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Tuesday, October 26, 2021

Turn of the Page

HIERONYMUS FRANCKEN I
HIERONYMUS FRANCKEN I

How courtiers can help us succeed

Perhaps one of the most inaccessible areas of study in American universities is the High Renaissance. From the contemplation of nude paintings to rich and dynamic texts admired by aesthetes and tourists alike, students often feel disconnected from the greater context of these works. For instance, Machiavelli’s The Prince is terribly underwhelming to those assaulted by the complex 24-hour news cycle that is now all too familiar. For us Millennials, it’s not at all shocking to believe, as Machiavelli once broke precedent by proposing, that statesman simply will not keep promises like normal people do. But of all the esoteric institutions within the period, it would seem that the most unrelatable is that of the court, which was once so integral to Renaissance life. But anyone who takes the time to read Robert Greene’s The 48 Laws of Power will become intimate with it’s history and elegant machinations. However, Greene’s attempt to illustrate the opulence of courtly lives and how they weaved their calculated gestures and actions into an art form for the purpose of overtaking their fellow courtier’s opponents — and to gain favor from those above them — fails to interest anyone but the most ambitious of historians and networkers.

Even more remote in time period and prose, though, is Baldassare Castiglione’s The Book of the Courtier. Just hearing the very first sentence of the work — “The book written at the instance of Alfonso Ariosto and in dialogue form, in order to record certain discussions held at the court of Urbino” is enough to make the eyes of readers our age glaze over. But there is more value in this book, both in terms of aesthetics and practical utility, than may first appear.

The work apparently claims to recall four successive discussions in the evening among some courtiers who are beholden to Guidobaldo da Montefeltre, the lord and master of 16th century Urbino. The book discusses cerebral challenges faced in Italy that are difficult to relate to, which include proper ways to speak Italian and why various forms of art are better than others. There’s even a maudlin and somewhat absurd assertion made about the power of love, which is so over-the-top that one can hardly imagine anyone saying it other than some overly-clingy high school romantic partner.

Despite all of these seemingly banal and arcane discussions, the text is actually not at all about simply being a dandyish man or understanding the particular merits of sculpture. (This, at least to me, is incredibly refreshing, as the surface topics discussed are incredibly boring). It would seem that the true goal of the book is to educate Renaissance nobles in perfecting their roles within the European courts. Castiligone even goes so far as to use his characters as a mouthpiece of what sports one should play, naming ‘…running, leaping, swimming and wrestling…an accomplished [horse]’ and that one must ‘…be a good dancer.’ He names everything from the sort of literature one should know to why oratory is an important skill to have.

Not only must these noblemen learn a staggeringly large list of skills and sports, but they must work so hard at them as to make it seem casual and easy. Or, as Castiligone puts it, “…[the courtier] must put every effort…into outstripping others…so that he may be…recognized as [above the rest].” But most important of all is how the courtier should conduct themselves in their performance. Through “sprezzatura” (literally translated from Italian as “effortless grace”), they must hide all their hard work and dedication so that it seems as easy as breathing.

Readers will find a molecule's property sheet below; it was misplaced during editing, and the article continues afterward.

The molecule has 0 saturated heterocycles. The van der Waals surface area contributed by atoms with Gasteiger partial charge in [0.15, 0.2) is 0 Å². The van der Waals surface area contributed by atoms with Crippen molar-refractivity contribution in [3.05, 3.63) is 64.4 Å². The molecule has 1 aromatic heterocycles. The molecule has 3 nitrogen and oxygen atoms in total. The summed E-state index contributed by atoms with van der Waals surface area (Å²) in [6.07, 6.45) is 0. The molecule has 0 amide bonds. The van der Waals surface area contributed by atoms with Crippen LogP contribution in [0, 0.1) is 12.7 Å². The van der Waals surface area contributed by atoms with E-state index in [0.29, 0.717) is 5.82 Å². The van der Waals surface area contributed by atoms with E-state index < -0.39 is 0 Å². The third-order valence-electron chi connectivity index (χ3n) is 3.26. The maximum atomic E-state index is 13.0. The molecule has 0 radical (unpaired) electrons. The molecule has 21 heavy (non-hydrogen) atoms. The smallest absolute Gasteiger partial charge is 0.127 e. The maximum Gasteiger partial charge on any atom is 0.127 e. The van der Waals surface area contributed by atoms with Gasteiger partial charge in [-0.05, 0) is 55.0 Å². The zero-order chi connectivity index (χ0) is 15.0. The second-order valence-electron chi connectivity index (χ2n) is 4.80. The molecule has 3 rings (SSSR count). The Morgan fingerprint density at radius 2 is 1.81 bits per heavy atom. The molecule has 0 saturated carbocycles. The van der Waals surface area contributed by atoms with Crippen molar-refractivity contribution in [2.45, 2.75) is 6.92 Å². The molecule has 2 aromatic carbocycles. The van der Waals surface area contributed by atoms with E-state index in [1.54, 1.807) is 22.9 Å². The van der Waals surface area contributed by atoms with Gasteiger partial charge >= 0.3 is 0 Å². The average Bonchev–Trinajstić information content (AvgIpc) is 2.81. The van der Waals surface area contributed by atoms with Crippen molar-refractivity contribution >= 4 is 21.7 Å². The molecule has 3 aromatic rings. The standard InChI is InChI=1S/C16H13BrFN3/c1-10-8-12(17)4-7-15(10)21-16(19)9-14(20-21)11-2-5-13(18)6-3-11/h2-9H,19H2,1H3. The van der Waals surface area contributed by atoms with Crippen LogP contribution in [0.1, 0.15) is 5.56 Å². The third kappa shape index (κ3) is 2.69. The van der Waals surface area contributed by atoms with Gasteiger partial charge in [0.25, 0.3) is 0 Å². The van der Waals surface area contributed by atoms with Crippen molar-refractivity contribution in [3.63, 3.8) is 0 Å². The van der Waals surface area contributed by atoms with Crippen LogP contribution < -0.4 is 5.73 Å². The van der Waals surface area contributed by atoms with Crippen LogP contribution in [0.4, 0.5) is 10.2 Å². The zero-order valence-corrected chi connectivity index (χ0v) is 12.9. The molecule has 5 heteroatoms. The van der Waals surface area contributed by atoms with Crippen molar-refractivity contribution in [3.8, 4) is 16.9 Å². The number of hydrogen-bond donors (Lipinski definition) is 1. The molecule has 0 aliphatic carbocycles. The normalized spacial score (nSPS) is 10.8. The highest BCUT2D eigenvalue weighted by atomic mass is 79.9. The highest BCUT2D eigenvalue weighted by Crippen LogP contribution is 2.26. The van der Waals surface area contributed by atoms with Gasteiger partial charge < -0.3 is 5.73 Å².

The reason for all of this obsessive and severe professional preening and skill-building is so that he may “properly” advise his ruler and gain their favor. Supposedly, the courtier is ‘the sharpening stone’ and the prince ‘the blade’ — and it’s the former’s job to keep the latter sharp and righteous.

But there is a much darker, colder aspect to the work than simply how to love well and how to be moral. The author says, using one of his characters as a mouthpiece, “There is an adage which says that when our enemy is in the water up to his waist, we must offer him our hand and rescue him from peril; but when he is up to his chin, we must put our foot on his head and drown him forthwith.” That is an incredibly alarming piece of advice, and certainly does not sound “moral” in any sense of the word. But it may be difficult to see why all of this is pertinent to any of us. We are not princes, princesses, kings or queens; we are regular students, who hopefully will get a good job after graduation. So why worry about any of this at all?

It’s because it takes great pains to discuss the primary force within politics, and the professional world, which is power. The virtue of how to properly acquire power and how to maintain it essential in any office, classroom or home gives the practitioner an edge in any social environment one can imagine. And despite the lofty subjects discussed by the various characters in The Book of the Courtier, the banter and intimate conversations could, with updated vernacular, easily be discussed by any of us. While we should never, ever “put our foot on [someone’s head],” it is useful to remember that not everyone is what their appearance may suggest, and by reading this book, one adds that much more knowledge needed to succeed in the world, regardless of the pursuit.

You can reach RYAN DOWNER at rmdowner@ucdavis.edu.

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